The implementation of PCA throughout Region Stockholm is coordinated and supported by the Centre for Psychiatry Research, which is a R&D centre run jointly by Karolinska Institutet and the hospital sector. The Centre for Psychiatry Research performs an assessment of the risks and needs of each outpatient unit and inpatient ward, and provides training and supervision regarding all of the PCA routines. This consists of an online course and a half-day on-site workshop, and the latter of regular meetings with all of the healthcare providers. The Centre for Psychiatry Research is also responsible for evaluating the effects of PCA and has a research steering group consisting of the authors of the current study protocol. These range from doctoral candidates to senior-level researchers with comprehensive experience of conducting both quantitative and qualitative studies in a psychiatric setting.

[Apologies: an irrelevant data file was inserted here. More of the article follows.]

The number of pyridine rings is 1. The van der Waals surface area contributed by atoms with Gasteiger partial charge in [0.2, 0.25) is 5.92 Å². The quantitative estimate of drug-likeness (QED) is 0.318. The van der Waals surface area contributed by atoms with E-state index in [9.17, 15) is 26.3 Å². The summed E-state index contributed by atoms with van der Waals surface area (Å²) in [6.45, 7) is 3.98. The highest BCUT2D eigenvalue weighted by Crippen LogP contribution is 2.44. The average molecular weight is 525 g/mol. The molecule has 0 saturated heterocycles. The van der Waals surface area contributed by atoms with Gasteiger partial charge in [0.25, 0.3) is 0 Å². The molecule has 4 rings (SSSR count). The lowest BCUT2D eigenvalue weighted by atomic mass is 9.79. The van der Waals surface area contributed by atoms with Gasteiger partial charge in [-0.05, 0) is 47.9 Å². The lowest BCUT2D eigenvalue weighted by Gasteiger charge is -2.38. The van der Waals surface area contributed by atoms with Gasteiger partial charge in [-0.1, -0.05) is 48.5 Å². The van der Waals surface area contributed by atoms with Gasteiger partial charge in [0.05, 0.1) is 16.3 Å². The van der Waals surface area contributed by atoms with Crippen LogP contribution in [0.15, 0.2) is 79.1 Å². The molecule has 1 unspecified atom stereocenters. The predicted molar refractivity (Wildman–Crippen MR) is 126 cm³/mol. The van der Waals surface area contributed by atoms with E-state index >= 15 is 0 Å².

Study design